Sorting out nutritional fact from fiction can be overwhelming. Key nutrients to consider as part of your training program are found in the article Run Forrest Run.

Listed below are supplements aimed at endurance runners.

Energy Drinks, Bars and Gels

As mentioned, the body loses a significant amount of fluid and only contains enough stored carbohydrate to fuel about an hour’s worth of exercise. This is where energy drinks, gels and bars can be your friend.

A decent sports drink can provide the triple benefit of providing fluid, electrolytes and carbohydrate. By adequately fueling throughout the event, your heart will beat efficiently, your body temperature remains stable and dehydration is avoided.

Energy bars and gels provide you with much needed carbohydrate that fuels your muscles during the event. When running longer than 90 – 120 minutes, aim to eat approximately 30-60g of a carbohydrate per hour of exercise.

These can also be used to replenish glycogen stores afer the event also.

Experiment with gels as they can induce stomach upset and cramping. They are best taken with approximately 120 – 180mls of water (not sports drinks)

Research has also shown that by drinking sports drinks in events longer than 90 – 120 minutes the immune system has efficient fuel to cope with the stress of prolonged exercise.


Recently heralded as the nutrient to boost athletic performance, Carnitine (or its derivative Acetyl L-Carnitine) transfers fatty acids across the cell membranes of the mitochondria so that it can be used as a source of energy.

Consequently it is regarded as a great way to promote fat loss while boosting performance.

While still being researched, initial findings are indicating that it may have a role in increasing stamina. For sporting results, you need to aim for 1-4 grams per day.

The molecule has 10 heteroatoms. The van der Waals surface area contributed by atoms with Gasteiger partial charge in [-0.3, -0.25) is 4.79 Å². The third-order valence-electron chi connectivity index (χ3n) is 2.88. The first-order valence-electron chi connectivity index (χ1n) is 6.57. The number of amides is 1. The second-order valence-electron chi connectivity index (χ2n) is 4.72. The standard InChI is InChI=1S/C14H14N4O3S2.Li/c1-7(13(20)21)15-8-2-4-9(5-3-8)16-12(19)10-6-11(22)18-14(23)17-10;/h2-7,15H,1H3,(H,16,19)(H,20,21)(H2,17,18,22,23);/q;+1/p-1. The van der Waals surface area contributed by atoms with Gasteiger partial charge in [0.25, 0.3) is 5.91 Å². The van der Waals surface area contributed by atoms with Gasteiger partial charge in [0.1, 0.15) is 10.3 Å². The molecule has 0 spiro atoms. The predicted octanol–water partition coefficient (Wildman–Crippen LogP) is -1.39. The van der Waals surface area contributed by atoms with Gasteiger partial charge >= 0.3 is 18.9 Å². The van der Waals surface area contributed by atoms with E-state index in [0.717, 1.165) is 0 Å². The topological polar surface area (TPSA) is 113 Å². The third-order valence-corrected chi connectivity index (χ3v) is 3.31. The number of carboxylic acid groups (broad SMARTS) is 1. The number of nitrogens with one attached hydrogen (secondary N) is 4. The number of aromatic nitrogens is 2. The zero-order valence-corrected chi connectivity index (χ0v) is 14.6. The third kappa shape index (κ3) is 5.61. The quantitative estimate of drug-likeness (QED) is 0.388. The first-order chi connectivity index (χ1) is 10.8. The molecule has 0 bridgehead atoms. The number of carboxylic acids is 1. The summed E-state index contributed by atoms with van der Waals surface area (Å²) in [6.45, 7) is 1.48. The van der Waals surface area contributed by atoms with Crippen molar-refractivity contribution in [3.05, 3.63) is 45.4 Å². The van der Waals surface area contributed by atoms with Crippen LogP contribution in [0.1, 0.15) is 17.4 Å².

Dr Vera's Acetyl-L-Carnitine and Mitochondrial Energy Maintenance are both great Carnitine supplements available from Emed.


This amino acid is the most abundant in the body and is important for digestive and immune health. Glutamine reserves are depleted in times of stress such as infection, trauma and even exercise.

In fact, running a marathon can depress blood levels of glutamine and several hours of recovery are required to restore levels.

Low glutamine levels have been measured in athletes suffering from overtraining syndrome.

Consequently, supplementation can assist in maintaining muscle mass, decrease muscle damage and shortening recovery time. Furthermore, the immune system is strengthened.

Emeds Best Glutamine Supplements:

Branched Chain Amino Acids (BCAA’s)

The BCAA’s – leucine, isoleucine and valine – are located primarily in the muscle and are often broken down and burned for energy during exercise over two hours as glycogen levels fall.

Supplementing with BCAA’s can technically improve performance by preventing muscle breakdown and damage. Mental fatigue associated with prolonged exercise can also be delayed.

While promising in its research findings, the jury is still out on BCAA’s as a performance enhancing supplement.

Emeds Best BCAA's: